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Kaitlyn Rogers: Can I Get an Amen?!

at Gilded Balloon Teviot

* * * * -

Australian comic guides us to channel our inner sass.

Image of Kaitlyn Rogers: Can I Get an Amen?!
Note: This review is from the 2017 Fringe

Can I Get an Amen?!  is not really a comedy show at all, but is in actual fact a motivational sermon, or so leopard-leotard and glitter makeup-adorned Kaitlyn Rogers wants us to believe. And she isn’t preaching about any messiah we might anticipate. Her inspiration is the one and only Whoopi Goldberg. Why not? The objective of tonight’s sermon: to release our inner sass.

As the title suggests, this is a show that targets a fairly particular audience (the subtitle is a reference to TV show RuPaul’s Drag Race) and specific references permeate the set, from Destiny’s Child members to Australian Idol contestants to single lines of dialogue from various Goldberg films—one or two that only mega-fans might appreciate. But if you’re at least on the fringes of this intended demographic, Rogers does not let you down.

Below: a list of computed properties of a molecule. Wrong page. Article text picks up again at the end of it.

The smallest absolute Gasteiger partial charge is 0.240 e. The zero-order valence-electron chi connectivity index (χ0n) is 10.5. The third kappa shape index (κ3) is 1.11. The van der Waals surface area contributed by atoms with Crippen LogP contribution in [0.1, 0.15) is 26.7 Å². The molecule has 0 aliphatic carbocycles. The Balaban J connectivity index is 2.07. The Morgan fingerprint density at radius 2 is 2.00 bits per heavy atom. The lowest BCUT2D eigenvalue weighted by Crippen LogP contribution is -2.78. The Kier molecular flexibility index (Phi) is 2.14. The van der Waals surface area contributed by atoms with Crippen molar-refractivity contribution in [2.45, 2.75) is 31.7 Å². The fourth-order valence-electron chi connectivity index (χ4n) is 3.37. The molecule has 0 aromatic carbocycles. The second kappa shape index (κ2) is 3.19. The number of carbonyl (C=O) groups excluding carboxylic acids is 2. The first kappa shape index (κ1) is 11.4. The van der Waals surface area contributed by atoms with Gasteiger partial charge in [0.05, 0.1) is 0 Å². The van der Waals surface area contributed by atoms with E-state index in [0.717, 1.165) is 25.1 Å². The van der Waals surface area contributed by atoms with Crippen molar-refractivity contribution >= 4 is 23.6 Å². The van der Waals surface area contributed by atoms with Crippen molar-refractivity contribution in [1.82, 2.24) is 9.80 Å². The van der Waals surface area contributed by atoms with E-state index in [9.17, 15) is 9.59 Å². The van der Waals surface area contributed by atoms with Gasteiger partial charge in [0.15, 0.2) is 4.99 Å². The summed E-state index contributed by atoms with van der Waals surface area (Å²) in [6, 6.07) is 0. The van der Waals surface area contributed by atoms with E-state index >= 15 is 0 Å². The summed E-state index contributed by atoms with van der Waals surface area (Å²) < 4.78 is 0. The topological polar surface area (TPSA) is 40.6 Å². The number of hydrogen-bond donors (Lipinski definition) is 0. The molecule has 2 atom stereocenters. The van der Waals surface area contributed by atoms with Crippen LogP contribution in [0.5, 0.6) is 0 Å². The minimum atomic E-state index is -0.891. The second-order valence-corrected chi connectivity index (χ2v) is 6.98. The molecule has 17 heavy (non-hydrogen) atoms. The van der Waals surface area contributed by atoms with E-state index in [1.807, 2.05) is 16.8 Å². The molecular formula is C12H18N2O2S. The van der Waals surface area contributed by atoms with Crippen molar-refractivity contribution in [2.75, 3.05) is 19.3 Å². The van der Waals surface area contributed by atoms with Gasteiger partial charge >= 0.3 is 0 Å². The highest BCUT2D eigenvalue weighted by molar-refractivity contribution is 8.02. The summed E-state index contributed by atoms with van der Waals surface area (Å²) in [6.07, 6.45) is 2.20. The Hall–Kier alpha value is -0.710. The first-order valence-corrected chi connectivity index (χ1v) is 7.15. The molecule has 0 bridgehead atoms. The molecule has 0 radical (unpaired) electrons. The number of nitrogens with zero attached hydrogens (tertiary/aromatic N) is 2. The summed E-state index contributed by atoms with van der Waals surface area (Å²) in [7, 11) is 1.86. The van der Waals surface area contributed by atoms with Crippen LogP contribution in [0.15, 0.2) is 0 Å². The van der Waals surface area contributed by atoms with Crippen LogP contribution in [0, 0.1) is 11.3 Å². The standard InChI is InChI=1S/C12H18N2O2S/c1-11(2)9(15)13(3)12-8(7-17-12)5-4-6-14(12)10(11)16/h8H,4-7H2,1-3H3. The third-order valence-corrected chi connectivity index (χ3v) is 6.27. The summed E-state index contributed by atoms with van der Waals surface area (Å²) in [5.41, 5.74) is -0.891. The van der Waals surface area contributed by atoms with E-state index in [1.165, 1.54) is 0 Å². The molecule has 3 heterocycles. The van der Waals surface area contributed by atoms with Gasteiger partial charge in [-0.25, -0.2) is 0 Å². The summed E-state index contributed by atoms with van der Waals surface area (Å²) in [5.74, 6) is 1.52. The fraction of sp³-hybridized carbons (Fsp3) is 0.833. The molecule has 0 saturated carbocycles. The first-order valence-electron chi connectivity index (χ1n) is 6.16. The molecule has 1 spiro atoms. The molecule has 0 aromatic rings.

The Australian comic inhabits an exaggerated persona for almost the entirety of the show. She lunges across the stage, performs choreographed movements and routines, and maintains focused eye contact with members of the audience, completely filling her small venue space. Rogers is also her own DJ—which she pokes fun at—and even treats us to some perfectly-rehearsed and deliberately dodgy rapping at various points. This is clearly an outcast character but one who has utter self-confidence and enthusiasm for just about everything, and because of this, she is also completely endearing in her childlike excitability. She even makes the audience participation easy with her infectious exuberance.

Although the structure of the show might benefit from some balancing and tightening, Rogers cleverly knows when to dial back the crazy, and unmasks herself just a little, reliving one or two exposing memories with the audience. Is this still the character or the comic herself? Does it matter? Rogers suddenly probes us to take her feisty message a little more seriously as she (briefly) explores sexism in comedy and misogyny in general, asking us to channel our inner Whoopis and push ourselves further.

Again, this is definitely a niche show whose references and quotations might be lost on some. But for its target market, Rogers’s show is completely entertaining, funny and a bit mad. She is a sassy star to keep an eye on.